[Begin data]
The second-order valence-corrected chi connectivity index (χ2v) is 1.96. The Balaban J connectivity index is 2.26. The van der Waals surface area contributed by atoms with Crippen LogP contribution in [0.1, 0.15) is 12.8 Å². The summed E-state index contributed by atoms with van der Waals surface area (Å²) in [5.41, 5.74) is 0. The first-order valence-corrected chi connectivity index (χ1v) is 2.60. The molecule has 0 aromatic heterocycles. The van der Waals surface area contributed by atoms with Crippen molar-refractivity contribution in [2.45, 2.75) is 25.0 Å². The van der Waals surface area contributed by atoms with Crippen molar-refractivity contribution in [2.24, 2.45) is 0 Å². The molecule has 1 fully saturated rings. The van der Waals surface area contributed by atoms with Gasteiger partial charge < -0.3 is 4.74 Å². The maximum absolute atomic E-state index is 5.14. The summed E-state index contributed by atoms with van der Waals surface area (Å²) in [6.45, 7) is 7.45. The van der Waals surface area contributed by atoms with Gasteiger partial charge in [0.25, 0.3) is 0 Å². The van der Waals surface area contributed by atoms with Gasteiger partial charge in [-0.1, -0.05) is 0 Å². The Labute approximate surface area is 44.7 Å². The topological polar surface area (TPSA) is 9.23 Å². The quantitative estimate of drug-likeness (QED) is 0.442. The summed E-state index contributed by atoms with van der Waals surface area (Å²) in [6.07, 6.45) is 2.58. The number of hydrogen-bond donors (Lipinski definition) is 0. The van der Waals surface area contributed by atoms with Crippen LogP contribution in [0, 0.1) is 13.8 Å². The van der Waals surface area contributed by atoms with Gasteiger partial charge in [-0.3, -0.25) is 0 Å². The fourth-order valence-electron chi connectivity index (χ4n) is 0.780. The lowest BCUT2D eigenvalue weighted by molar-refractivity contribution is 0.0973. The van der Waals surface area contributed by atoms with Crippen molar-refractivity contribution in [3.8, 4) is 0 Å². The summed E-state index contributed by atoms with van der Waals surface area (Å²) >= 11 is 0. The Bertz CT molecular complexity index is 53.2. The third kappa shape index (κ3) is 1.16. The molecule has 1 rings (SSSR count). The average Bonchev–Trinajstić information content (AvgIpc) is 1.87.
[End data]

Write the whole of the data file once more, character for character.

The second-order valence-corrected chi connectivity index (χ2v) is 1.96. The Balaban J connectivity index is 2.26. The van der Waals surface area contributed by atoms with Crippen LogP contribution in [0.1, 0.15) is 12.8 Å². The summed E-state index contributed by atoms with van der Waals surface area (Å²) in [5.41, 5.74) is 0. The first-order valence-corrected chi connectivity index (χ1v) is 2.60. The molecule has 0 aromatic heterocycles. The van der Waals surface area contributed by atoms with Crippen molar-refractivity contribution in [2.45, 2.75) is 25.0 Å². The van der Waals surface area contributed by atoms with Crippen molar-refractivity contribution in [2.24, 2.45) is 0 Å². The molecule has 1 fully saturated rings. The van der Waals surface area contributed by atoms with Gasteiger partial charge < -0.3 is 4.74 Å². The maximum absolute atomic E-state index is 5.14. The summed E-state index contributed by atoms with van der Waals surface area (Å²) in [6.45, 7) is 7.45. The van der Waals surface area contributed by atoms with Gasteiger partial charge in [0.25, 0.3) is 0 Å². The van der Waals surface area contributed by atoms with Gasteiger partial charge in [-0.1, -0.05) is 0 Å². The Labute approximate surface area is 44.7 Å². The topological polar surface area (TPSA) is 9.23 Å². The quantitative estimate of drug-likeness (QED) is 0.442. The summed E-state index contributed by atoms with van der Waals surface area (Å²) in [6.07, 6.45) is 2.58. The number of hydrogen-bond donors (Lipinski definition) is 0. The van der Waals surface area contributed by atoms with Crippen LogP contribution in [0, 0.1) is 13.8 Å². The van der Waals surface area contributed by atoms with Gasteiger partial charge in [-0.3, -0.25) is 0 Å². The fourth-order valence-electron chi connectivity index (χ4n) is 0.780. The lowest BCUT2D eigenvalue weighted by molar-refractivity contribution is 0.0973. The van der Waals surface area contributed by atoms with Crippen molar-refractivity contribution in [3.8, 4) is 0 Å². The summed E-state index contributed by atoms with van der Waals surface area (Å²) >= 11 is 0. The Bertz CT molecular complexity index is 53.2. The third kappa shape index (κ3) is 1.16. The molecule has 1 rings (SSSR count). The average Bonchev–Trinajstić information content (AvgIpc) is 1.87.